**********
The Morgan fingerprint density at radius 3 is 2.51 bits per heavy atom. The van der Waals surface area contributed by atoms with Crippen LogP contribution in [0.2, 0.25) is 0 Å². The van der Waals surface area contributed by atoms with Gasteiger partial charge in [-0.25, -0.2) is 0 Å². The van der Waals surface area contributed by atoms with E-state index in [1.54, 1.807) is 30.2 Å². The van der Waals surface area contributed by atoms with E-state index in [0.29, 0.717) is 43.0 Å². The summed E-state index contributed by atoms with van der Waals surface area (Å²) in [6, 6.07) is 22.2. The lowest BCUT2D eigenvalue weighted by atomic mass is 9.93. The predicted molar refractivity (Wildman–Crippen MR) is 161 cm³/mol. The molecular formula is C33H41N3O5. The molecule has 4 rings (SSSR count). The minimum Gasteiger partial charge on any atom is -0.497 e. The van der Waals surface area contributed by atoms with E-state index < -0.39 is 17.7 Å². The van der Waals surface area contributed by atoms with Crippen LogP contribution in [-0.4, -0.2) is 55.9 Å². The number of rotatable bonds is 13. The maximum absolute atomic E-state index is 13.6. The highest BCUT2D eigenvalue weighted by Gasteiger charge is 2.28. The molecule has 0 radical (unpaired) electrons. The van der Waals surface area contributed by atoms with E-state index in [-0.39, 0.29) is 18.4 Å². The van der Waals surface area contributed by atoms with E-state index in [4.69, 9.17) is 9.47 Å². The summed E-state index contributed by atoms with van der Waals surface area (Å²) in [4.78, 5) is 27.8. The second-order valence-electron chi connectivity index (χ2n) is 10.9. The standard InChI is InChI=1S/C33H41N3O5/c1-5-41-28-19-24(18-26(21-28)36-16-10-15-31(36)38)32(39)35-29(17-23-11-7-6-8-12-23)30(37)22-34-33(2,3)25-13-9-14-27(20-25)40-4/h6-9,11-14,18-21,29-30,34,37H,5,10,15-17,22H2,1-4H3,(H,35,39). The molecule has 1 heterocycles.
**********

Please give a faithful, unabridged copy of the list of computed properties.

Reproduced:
The Morgan fingerprint density at radius 3 is 2.51 bits per heavy atom. The van der Waals surface area contributed by atoms with Crippen LogP contribution in [0.2, 0.25) is 0 Å². The van der Waals surface area contributed by atoms with Gasteiger partial charge in [-0.25, -0.2) is 0 Å². The van der Waals surface area contributed by atoms with E-state index in [1.54, 1.807) is 30.2 Å². The van der Waals surface area contributed by atoms with E-state index in [0.29, 0.717) is 43.0 Å². The summed E-state index contributed by atoms with van der Waals surface area (Å²) in [6, 6.07) is 22.2. The lowest BCUT2D eigenvalue weighted by atomic mass is 9.93. The predicted molar refractivity (Wildman–Crippen MR) is 161 cm³/mol. The molecular formula is C33H41N3O5. The molecule has 4 rings (SSSR count). The minimum Gasteiger partial charge on any atom is -0.497 e. The van der Waals surface area contributed by atoms with E-state index < -0.39 is 17.7 Å². The van der Waals surface area contributed by atoms with Crippen LogP contribution in [-0.4, -0.2) is 55.9 Å². The number of rotatable bonds is 13. The maximum absolute atomic E-state index is 13.6. The highest BCUT2D eigenvalue weighted by Gasteiger charge is 2.28. The molecule has 0 radical (unpaired) electrons. The van der Waals surface area contributed by atoms with E-state index in [-0.39, 0.29) is 18.4 Å². The van der Waals surface area contributed by atoms with E-state index in [4.69, 9.17) is 9.47 Å². The summed E-state index contributed by atoms with van der Waals surface area (Å²) in [4.78, 5) is 27.8. The second-order valence-electron chi connectivity index (χ2n) is 10.9. The standard InChI is InChI=1S/C33H41N3O5/c1-5-41-28-19-24(18-26(21-28)36-16-10-15-31(36)38)32(39)35-29(17-23-11-7-6-8-12-23)30(37)22-34-33(2,3)25-13-9-14-27(20-25)40-4/h6-9,11-14,18-21,29-30,34,37H,5,10,15-17,22H2,1-4H3,(H,35,39). The molecule has 1 heterocycles.